it disturbs me that people still take money from others and claim they are providing an SEO service when in return they delivery a totally asinine page of throw-away prose like the following (guess what business this SEO client was in):

"By purchasing discount widgets from Discount Widgets R Us, you will be able to afford the rapidly changing discount widget sizes that your child will need. Discount widgets can be purchased at nearly half the price of other widgets. The discount widgets are available from the same designers that the other stores sell the widgets at full price. There is no reason to throw your money away by paying full price when discount widgets are easily available.Here at Discount Widgets R Us, we offer the finest discount widgets you can find - at the lowest, discounted prices."

Seriously... I include that as a more benign example. There's nothing wrong or really illegitimate about it. It's just stupid. Don't waste money on such hack work.

JSM, it sounds like you are just suffering through what somebody earlier compared to the same sort of bump you take when launching a new site. Just keep your content fresh, relevant, and written for humans - and the humans (as well as google) will find you.

[edited by: tedster at 3:00 am (utc) on Oct. 9, 2007]
[edit reason] substitute widgets for keyword [/edit]

blend27




msg:3472400
 3:49 am on Oct 9, 2007 (gmt 0)

luispunchy, that example is some heavy stuff.

luispunchy




msg:3473004
 6:38 pm on Oct 9, 2007 (gmt 0)

@blend27 - yeah, and also sad but true. i see SEO firms doing that all the time for clients and explaining that this is quality work and part of a broader SEO campaign.

Again, I would stress that if that content was actually written to be useful and informative to humans, it could still be just as keyword-rich and help SEO results. But that garbage above is just stuffing... maybe not black hat but definitely not professional, either.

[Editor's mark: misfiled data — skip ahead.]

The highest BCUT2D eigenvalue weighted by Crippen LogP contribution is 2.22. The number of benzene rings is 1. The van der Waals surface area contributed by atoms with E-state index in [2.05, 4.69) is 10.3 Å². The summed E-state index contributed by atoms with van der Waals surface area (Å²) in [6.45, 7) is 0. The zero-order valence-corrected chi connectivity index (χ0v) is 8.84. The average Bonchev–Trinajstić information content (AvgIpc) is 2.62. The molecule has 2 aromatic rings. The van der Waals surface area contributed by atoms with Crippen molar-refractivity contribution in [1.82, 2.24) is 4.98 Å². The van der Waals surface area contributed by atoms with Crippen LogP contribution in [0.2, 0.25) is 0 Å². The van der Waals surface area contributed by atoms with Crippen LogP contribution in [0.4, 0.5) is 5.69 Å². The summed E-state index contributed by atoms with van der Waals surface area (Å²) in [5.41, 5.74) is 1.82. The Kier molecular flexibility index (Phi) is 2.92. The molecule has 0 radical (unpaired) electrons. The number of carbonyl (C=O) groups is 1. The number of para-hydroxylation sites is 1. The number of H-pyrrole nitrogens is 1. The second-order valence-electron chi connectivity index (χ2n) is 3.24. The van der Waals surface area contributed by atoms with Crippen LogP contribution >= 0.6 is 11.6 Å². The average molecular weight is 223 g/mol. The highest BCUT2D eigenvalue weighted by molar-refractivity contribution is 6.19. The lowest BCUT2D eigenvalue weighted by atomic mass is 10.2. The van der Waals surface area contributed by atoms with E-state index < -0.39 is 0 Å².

jms75




msg:3481251
 8:28 pm on Oct 18, 2007 (gmt 0)

Here's a perfect example.

We were #1 until a few weeks ago for holiday widgets
Now we're #3.

The new #1 & #2 results (different sites same tactic) consist of

Search term in it's domain.

10 banners ads

<h1> tag with the term once

A paragraph with the term 3 times

then a giant 100+ rows table of nothing but:

<a href="blueholidaywidgets/blueholidaywidgets.html>blue holiday widgets</a>
<a href="greenholidaywidgets/greenholidaywidgets.html>green holiday widgets</a>
<a href="redholidaywidgets/redholidaywidgets.html>red holiday widgets</a>
<a href="whiteholidaywidgets/whiteholidaywidgets.html>white holiday widgets</a>
<a href="orangeholidaywidgets/orangeholidaywidgets.html>orange holiday widgets</a>
<a href="yellowholidaywidgets/yellowholidaywidgets.html>yellow holiday widgets</a>

and so on...

If you click any of the links the pages are the same exept the 'blue' or 'red' term is dropped in before the main search term.

Is it 1992 again? Did we go back in time? Where is Google's fabled ability to combat this? There is nothing on these other sites that have any visitor value. Just banner adds and banks of links.

Sure if Google eventually gets around to actual relavence, I'll be the king. But I will probably be applying for unemployment before that mystical day because my clients have left me.

Unless a google employee specifically finds your page and kicks you, stuffing still works I guess.

This 43 message thread spans 2 pages: 43 ( [1] 2 > >